Wireless Mesh

WHAT IS A MESH?

Community wireless projects are a major focus of the Detroit Digital Justice Coalition. We support efforts by neighborhoods to organize and build communications systems that increase access to not only the Internet at large, but also local resources. Our future community networks allow us to communicate with our neighbors as well as the rest of the world.

Where are we at?

Currently, the DDJC is involved in two community wireless projects: HOT MESH in North Corktown and a network-in-progress in 48217.

The HOT MESH is slowly expanding outwards from Spaulding Court (rosa parks and perry) to the north, east, south, and west. Read about the first baby steps and later progress. Currently, we’re planning on expanding the network with ten new nodes and two new uplinks, donated by Spaulding Court and the new youth hostel.

With Detroit Project Archive and Open Technology Initiative, we’re creating a series of educational tools as we’re developing accessible visual and verbal languages to demystify the process. Samples of these tools can be found here as they are currently being used to drive the community organizing process in 48217. We’re also building out a comprehensive plan to create educational toolkits which turns the complexity of community mesh networks into actionable components.

What’s our vision?

From Benjamin’s blog:

A few weeks ago, I took part in a panel at SXSW Interactive(a surprisingly well-recorded audio feed of the event is available at that link). Along with Adriel Thornton, Diana Nucera, Jenny Lee, and Invincible, I spoke about Detroit’s future media-based economy. I introduced the idea of “media miles” as a technological parallel to “food miles” — sure, we all like avocados and parmesan reggiano once in a while, but shouldn’t we prioritize what we can grow in the back yard? How can we design technology that emphasize local community exchange, in the same way we are designing food distribution systems that do the same? Of course, you know the answer… mesh networks and community internet. I’ll be elaborating on these ideas sooner or later, in cahoots with Nina Bianchi.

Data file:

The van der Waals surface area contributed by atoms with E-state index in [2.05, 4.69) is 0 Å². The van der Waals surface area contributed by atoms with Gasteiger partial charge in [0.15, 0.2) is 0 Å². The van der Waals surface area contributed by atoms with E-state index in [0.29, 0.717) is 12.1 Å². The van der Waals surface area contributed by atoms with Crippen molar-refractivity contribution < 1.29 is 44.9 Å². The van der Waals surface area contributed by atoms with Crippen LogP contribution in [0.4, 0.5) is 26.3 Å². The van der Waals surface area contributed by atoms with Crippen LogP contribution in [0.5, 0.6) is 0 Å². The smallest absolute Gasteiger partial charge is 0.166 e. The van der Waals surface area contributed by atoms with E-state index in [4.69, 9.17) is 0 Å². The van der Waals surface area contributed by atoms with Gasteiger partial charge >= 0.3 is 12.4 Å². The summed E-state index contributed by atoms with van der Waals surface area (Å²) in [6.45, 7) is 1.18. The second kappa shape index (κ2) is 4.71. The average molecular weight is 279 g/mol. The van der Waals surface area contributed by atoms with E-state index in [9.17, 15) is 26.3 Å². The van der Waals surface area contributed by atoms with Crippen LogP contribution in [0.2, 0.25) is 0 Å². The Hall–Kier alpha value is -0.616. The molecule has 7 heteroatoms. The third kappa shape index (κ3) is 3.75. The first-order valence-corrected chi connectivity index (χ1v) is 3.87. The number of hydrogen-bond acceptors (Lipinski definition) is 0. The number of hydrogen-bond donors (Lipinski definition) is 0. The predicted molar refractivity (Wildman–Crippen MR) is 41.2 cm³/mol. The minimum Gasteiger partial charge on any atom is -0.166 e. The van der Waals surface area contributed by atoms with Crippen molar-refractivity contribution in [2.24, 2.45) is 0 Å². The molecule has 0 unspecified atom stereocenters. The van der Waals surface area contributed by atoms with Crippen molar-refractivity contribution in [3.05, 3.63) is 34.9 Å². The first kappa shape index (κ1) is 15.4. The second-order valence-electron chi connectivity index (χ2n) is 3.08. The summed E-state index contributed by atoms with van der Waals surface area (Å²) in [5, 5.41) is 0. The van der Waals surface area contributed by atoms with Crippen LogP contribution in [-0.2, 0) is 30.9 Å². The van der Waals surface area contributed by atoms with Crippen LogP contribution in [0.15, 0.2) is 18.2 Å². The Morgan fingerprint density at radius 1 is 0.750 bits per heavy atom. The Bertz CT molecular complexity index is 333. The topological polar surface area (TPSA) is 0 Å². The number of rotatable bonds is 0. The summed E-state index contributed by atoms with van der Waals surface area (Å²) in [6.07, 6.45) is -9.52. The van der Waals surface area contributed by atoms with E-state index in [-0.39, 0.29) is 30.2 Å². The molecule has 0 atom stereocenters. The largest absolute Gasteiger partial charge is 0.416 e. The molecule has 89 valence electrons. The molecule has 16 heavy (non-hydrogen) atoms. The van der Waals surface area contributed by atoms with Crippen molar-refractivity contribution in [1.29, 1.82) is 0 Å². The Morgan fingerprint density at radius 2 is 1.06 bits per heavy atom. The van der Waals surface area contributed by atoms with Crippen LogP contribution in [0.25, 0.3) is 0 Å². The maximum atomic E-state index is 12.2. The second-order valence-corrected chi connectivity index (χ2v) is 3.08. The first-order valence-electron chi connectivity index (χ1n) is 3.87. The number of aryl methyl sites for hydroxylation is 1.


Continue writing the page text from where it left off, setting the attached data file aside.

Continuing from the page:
How to help

OmniCorpDetroit, a local hackerspace, hosts community wireless work nights as part of its “open hack night” every Thursday. Benjamin Chodoroff keeps everyone busy with antenna supplies, nodes to flash and test, and manuals to read.

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